Israeli authorities demolished several buildings at a wildcat settlement outpost in the southern West Bank but the supreme court later issued a temporary injunction against further such action.
It did not publish a reason for the injunction.
Wednesday's demolition of six mobile homes at Maale Rehavam, in the Gush Etzion group of settlements south of Jerusalem, sparked angry protests by settlers and supporters who scuffled with police outside parliament and temporarily blocked Jerusalem streets.
"Roads at the entrance to Jerusalem were blocked for a short while, police intervened and dispersed the people gathered there," police spokesman Micky Rosenfeld told AFP, adding a police car was damaged and three people were briefly detained.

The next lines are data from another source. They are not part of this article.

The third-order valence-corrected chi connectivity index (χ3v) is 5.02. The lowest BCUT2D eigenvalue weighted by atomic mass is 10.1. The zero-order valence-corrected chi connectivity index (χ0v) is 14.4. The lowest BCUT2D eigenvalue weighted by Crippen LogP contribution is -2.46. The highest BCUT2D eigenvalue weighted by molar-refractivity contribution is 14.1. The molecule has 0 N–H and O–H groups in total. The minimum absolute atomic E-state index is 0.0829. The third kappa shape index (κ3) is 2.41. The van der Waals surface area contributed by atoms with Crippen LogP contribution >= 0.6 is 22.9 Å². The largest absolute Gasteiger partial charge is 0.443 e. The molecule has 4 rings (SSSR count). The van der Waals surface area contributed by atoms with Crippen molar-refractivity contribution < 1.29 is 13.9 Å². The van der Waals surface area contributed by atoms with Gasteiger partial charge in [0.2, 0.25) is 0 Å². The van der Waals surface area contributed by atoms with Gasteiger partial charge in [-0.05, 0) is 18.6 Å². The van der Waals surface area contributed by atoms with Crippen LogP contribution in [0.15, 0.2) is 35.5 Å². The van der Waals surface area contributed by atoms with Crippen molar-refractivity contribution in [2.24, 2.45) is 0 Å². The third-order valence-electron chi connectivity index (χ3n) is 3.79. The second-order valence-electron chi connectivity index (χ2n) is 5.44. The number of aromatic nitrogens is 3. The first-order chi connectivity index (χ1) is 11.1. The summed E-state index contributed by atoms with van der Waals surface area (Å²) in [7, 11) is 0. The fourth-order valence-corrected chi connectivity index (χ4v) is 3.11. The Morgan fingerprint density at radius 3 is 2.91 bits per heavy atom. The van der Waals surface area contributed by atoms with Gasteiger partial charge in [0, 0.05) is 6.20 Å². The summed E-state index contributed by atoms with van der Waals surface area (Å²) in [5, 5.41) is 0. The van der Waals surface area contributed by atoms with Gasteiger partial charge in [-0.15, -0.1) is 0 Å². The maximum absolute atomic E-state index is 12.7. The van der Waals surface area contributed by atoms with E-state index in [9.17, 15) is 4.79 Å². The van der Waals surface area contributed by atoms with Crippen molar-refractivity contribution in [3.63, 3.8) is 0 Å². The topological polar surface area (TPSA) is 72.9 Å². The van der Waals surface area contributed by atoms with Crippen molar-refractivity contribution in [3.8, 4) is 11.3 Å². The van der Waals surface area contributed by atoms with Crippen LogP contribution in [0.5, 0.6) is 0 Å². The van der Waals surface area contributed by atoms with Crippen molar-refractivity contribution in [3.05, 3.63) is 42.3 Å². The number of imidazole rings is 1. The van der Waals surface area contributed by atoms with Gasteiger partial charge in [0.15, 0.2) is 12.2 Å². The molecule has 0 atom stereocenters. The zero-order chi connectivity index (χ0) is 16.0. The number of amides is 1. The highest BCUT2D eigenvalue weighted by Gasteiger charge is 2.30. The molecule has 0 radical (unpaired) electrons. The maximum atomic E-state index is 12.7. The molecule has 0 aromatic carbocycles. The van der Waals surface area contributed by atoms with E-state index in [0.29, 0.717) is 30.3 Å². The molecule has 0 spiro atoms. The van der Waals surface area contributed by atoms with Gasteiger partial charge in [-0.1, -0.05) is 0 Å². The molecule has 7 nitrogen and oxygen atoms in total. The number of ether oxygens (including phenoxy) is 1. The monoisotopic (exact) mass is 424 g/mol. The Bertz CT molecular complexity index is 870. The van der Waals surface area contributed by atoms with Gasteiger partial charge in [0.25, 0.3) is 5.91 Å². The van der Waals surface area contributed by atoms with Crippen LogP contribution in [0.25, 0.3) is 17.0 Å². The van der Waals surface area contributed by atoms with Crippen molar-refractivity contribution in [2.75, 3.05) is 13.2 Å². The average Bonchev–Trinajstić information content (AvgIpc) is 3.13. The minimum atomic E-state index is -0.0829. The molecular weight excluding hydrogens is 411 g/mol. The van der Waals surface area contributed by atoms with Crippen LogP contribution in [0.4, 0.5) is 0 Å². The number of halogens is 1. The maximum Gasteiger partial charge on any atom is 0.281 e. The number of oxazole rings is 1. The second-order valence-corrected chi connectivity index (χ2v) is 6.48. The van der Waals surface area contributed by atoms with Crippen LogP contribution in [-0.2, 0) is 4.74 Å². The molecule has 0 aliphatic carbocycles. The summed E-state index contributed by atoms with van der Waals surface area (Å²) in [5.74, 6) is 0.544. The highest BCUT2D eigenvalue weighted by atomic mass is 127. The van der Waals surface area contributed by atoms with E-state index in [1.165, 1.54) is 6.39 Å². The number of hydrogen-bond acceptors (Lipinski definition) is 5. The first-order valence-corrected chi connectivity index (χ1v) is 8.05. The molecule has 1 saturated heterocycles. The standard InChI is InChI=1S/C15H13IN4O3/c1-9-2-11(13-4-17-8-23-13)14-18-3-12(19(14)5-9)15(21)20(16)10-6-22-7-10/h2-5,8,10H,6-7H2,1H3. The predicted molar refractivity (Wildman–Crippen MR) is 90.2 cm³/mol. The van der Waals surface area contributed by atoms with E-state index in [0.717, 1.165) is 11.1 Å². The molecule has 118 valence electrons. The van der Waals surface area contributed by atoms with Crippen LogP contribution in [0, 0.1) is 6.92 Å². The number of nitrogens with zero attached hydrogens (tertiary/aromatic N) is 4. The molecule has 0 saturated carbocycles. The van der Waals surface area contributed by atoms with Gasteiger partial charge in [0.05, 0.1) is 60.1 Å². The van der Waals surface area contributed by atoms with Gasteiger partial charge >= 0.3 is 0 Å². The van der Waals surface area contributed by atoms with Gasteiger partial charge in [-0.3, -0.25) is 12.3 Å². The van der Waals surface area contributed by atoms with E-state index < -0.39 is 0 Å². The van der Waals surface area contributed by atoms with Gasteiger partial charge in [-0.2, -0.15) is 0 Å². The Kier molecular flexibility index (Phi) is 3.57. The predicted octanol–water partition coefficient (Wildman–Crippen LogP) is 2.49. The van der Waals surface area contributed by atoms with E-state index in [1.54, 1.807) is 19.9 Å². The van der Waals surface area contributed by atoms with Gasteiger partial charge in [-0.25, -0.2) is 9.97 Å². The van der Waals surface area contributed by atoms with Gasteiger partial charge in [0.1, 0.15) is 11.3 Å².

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He said the demolition at Maale Rehavam was itself carried out without incident.
Outside Israel's parliament, the Knesset, police wrestled to the ground demonstrators who refused orders to disperse and removed some from the site by force, an AFP journalist said.
Settler website Arutz Sheva said Jewish protesters blocked the road to the West Bank city of Ramallah and it quoted an unnamed source as saying that some of them smashed windows and slashed tyres of Palestinian-owned vehicles.
Israel differentiates between "legal" settlements and "illegal" outposts set up without government permission, but the international community views all settlement activity on occupied Palestinian territory as a violation of international law.
The Palestinians refuse to hold peace talks while Israel builds on land they want for a future state.